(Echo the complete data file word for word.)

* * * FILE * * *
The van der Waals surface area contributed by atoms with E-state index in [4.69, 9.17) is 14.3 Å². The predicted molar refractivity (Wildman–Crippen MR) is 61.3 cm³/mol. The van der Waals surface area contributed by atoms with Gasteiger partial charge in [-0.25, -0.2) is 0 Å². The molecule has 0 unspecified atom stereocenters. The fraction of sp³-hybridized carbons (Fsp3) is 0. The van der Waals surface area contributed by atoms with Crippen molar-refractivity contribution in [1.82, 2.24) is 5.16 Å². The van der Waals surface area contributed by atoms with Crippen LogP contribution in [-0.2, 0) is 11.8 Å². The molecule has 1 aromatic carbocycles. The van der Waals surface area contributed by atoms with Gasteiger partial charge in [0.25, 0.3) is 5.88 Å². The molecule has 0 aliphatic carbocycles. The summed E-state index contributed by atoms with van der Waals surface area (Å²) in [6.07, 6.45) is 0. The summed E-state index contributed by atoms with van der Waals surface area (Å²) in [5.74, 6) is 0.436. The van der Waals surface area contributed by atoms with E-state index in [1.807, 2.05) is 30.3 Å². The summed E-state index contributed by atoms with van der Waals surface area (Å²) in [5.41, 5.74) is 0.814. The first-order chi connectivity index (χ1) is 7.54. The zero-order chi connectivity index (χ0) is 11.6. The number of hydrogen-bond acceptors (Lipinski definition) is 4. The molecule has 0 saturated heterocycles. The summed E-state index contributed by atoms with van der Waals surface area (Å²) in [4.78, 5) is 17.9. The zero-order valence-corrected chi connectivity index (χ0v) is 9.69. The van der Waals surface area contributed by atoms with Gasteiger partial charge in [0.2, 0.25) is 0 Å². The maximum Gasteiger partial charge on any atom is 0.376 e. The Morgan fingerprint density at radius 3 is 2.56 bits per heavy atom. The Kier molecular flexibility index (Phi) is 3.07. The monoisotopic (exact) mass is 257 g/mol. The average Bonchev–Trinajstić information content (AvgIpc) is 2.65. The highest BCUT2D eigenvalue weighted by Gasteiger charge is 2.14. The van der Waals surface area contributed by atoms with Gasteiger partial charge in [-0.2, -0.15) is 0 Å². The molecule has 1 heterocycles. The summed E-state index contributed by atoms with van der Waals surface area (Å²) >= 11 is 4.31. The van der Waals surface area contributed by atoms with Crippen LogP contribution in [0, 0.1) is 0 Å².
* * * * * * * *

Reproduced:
The van der Waals surface area contributed by atoms with E-state index in [4.69, 9.17) is 14.3 Å². The predicted molar refractivity (Wildman–Crippen MR) is 61.3 cm³/mol. The van der Waals surface area contributed by atoms with Gasteiger partial charge in [-0.25, -0.2) is 0 Å². The molecule has 0 unspecified atom stereocenters. The fraction of sp³-hybridized carbons (Fsp3) is 0. The van der Waals surface area contributed by atoms with Crippen molar-refractivity contribution in [1.82, 2.24) is 5.16 Å². The van der Waals surface area contributed by atoms with Crippen LogP contribution in [-0.2, 0) is 11.8 Å². The molecule has 1 aromatic carbocycles. The van der Waals surface area contributed by atoms with Gasteiger partial charge in [0.25, 0.3) is 5.88 Å². The molecule has 0 aliphatic carbocycles. The summed E-state index contributed by atoms with van der Waals surface area (Å²) in [6.07, 6.45) is 0. The summed E-state index contributed by atoms with van der Waals surface area (Å²) in [5.74, 6) is 0.436. The van der Waals surface area contributed by atoms with E-state index in [1.807, 2.05) is 30.3 Å². The summed E-state index contributed by atoms with van der Waals surface area (Å²) in [5.41, 5.74) is 0.814. The first-order chi connectivity index (χ1) is 7.54. The zero-order chi connectivity index (χ0) is 11.6. The number of hydrogen-bond acceptors (Lipinski definition) is 4. The molecule has 0 saturated heterocycles. The summed E-state index contributed by atoms with van der Waals surface area (Å²) in [4.78, 5) is 17.9. The zero-order valence-corrected chi connectivity index (χ0v) is 9.69. The van der Waals surface area contributed by atoms with Gasteiger partial charge in [0.2, 0.25) is 0 Å². The maximum Gasteiger partial charge on any atom is 0.376 e. The Morgan fingerprint density at radius 3 is 2.56 bits per heavy atom. The Kier molecular flexibility index (Phi) is 3.07. The monoisotopic (exact) mass is 257 g/mol. The average Bonchev–Trinajstić information content (AvgIpc) is 2.65. The highest BCUT2D eigenvalue weighted by Gasteiger charge is 2.14. The van der Waals surface area contributed by atoms with Gasteiger partial charge in [-0.2, -0.15) is 0 Å². The molecule has 1 heterocycles. The summed E-state index contributed by atoms with van der Waals surface area (Å²) >= 11 is 4.31. The van der Waals surface area contributed by atoms with Crippen LogP contribution in [0, 0.1) is 0 Å².